It’s critical, despite all that is lost, that we remember what remains and work to support those communities in what remains. It’s not just the fires in my home state of South Australia but across New South Wales and Victoria, in particular, and Queensland earlier in this fire season, and WA and Tasmania. They all have impacts on communities. In New South Wales and Victoria it has been long and devastating for many communities. Businesses on the South Coast of New South Wales that I visited, classically, like so many coastal communities around Australia, have an influx of city folk over the summer period. They tell me that 60 per cent, and 70 per cent in cases, of their annual revenue comes from a six-week period. For most of that six-week period they have been empty, as people were evacuated, roads were closed and people were urged to stay away. Yet for many of these same businesses, and right across Australia’s tourism industry, people have stepped up. Airlines have transported volunteer firefighters, in cases, for free. Accommodation has been offered. Coffees have been given. Meals have been made. People who have lost have been generous in their giving. That is so crucial, in acknowledging the fact that Australians have stepped forward with their very best.
Government has sought to step forward as well with its $2 billion recovery package, with support for farms, for small businesses, for mental health, for wildlife recovery and—yes, in my portfolio area—for our tourism industry. The $76 million package that we have brought forward of initial investment in our tourism industry is even more important than it was when we envisaged it just a couple of weeks ago, as our tourism sector now faces the additional hit of the coronavirus and associated downturn in global travel and, in particular, travel from China. We will stand with the industry and help it through this tough time. I have confidence that just as our industries rebounded in the past, just as other nations have rebounded from natural and other disasters, we will do so here in Australia once again.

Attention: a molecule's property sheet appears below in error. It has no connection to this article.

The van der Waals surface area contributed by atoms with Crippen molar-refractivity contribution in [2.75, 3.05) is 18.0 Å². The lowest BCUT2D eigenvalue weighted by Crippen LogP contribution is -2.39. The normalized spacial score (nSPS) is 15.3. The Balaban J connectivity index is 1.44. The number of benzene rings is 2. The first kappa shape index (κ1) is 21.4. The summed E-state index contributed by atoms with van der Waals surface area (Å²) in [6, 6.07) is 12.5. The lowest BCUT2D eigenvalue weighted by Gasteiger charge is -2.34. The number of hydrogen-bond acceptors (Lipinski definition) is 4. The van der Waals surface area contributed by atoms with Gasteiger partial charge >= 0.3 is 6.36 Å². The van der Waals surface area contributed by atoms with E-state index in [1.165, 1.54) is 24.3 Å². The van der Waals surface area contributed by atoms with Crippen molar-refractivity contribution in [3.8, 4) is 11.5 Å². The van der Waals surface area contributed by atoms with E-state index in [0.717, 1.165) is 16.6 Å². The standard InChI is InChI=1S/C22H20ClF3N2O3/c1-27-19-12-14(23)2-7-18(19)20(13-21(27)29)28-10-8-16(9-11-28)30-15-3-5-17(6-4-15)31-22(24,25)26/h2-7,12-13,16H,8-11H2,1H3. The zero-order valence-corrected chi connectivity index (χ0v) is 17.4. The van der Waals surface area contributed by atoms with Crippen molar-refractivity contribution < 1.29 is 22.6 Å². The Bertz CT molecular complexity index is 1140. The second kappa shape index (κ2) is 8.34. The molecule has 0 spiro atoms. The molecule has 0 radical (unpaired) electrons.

I know that this summer has focused attention on many policy questions around land management, climate change, firefighting capabilities and planning decisions. This is the place to debate many of these issues. But today’s motion is not the time to do so. I trust the reviews that will occur will rightly consider questions of how we adapt to a changing climate, how we build better resilience for the changes that are already occurring and how we minimise those future changes. I acknowledge the crucial role Australia has to play in reducing our emissions as quickly as we can as part of a consolidated global effort of emissions reduction, but also that we must continue to do so in ways that protect Australian jobs and ensure the transition of the Australian economy to that lower emissions future.
This has been a tough experience for many Australians. It’s shown the best of the Australian spirit in many ways. We’ve banded together; we’ve donated time, money, food or support; and we are a resilient nation made up of many resilient communities. Those communities, I am confident, will get through this, will come out stronger than even before and should have the confidence that not only the government but, I know, everyone in this parliament stands with them in support of them as they rebuild.